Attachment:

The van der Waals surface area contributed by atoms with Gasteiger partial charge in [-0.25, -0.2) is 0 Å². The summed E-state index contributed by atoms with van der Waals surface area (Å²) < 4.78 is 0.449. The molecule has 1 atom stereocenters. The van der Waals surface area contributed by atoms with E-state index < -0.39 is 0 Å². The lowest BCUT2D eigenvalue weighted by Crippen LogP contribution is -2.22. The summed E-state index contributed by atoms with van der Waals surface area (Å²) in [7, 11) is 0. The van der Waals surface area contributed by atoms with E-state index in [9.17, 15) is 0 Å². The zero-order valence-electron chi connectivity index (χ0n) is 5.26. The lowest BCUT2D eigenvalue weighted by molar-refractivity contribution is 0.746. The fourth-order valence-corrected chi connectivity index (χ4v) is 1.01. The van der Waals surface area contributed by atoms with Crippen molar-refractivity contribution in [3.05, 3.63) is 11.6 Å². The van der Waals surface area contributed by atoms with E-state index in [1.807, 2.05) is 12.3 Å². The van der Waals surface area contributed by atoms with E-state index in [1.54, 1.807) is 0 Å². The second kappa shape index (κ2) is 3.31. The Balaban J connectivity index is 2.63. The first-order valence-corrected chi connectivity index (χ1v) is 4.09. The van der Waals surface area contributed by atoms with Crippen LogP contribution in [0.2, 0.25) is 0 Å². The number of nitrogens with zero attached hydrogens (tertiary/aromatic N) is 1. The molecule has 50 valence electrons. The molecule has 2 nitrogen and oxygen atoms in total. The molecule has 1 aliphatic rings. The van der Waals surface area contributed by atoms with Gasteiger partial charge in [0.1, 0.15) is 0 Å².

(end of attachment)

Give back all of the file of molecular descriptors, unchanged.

The van der Waals surface area contributed by atoms with Gasteiger partial charge in [-0.25, -0.2) is 0 Å². The summed E-state index contributed by atoms with van der Waals surface area (Å²) < 4.78 is 0.449. The molecule has 1 atom stereocenters. The van der Waals surface area contributed by atoms with E-state index < -0.39 is 0 Å². The lowest BCUT2D eigenvalue weighted by Crippen LogP contribution is -2.22. The summed E-state index contributed by atoms with van der Waals surface area (Å²) in [7, 11) is 0. The van der Waals surface area contributed by atoms with E-state index in [9.17, 15) is 0 Å². The zero-order valence-electron chi connectivity index (χ0n) is 5.26. The lowest BCUT2D eigenvalue weighted by molar-refractivity contribution is 0.746. The fourth-order valence-corrected chi connectivity index (χ4v) is 1.01. The van der Waals surface area contributed by atoms with Crippen molar-refractivity contribution in [3.05, 3.63) is 11.6 Å². The van der Waals surface area contributed by atoms with E-state index in [1.807, 2.05) is 12.3 Å². The van der Waals surface area contributed by atoms with E-state index in [1.54, 1.807) is 0 Å². The second kappa shape index (κ2) is 3.31. The Balaban J connectivity index is 2.63. The first-order valence-corrected chi connectivity index (χ1v) is 4.09. The van der Waals surface area contributed by atoms with Crippen LogP contribution in [0.2, 0.25) is 0 Å². The number of nitrogens with zero attached hydrogens (tertiary/aromatic N) is 1. The molecule has 50 valence electrons. The molecule has 2 nitrogen and oxygen atoms in total. The molecule has 1 aliphatic rings. The van der Waals surface area contributed by atoms with Gasteiger partial charge in [0.1, 0.15) is 0 Å².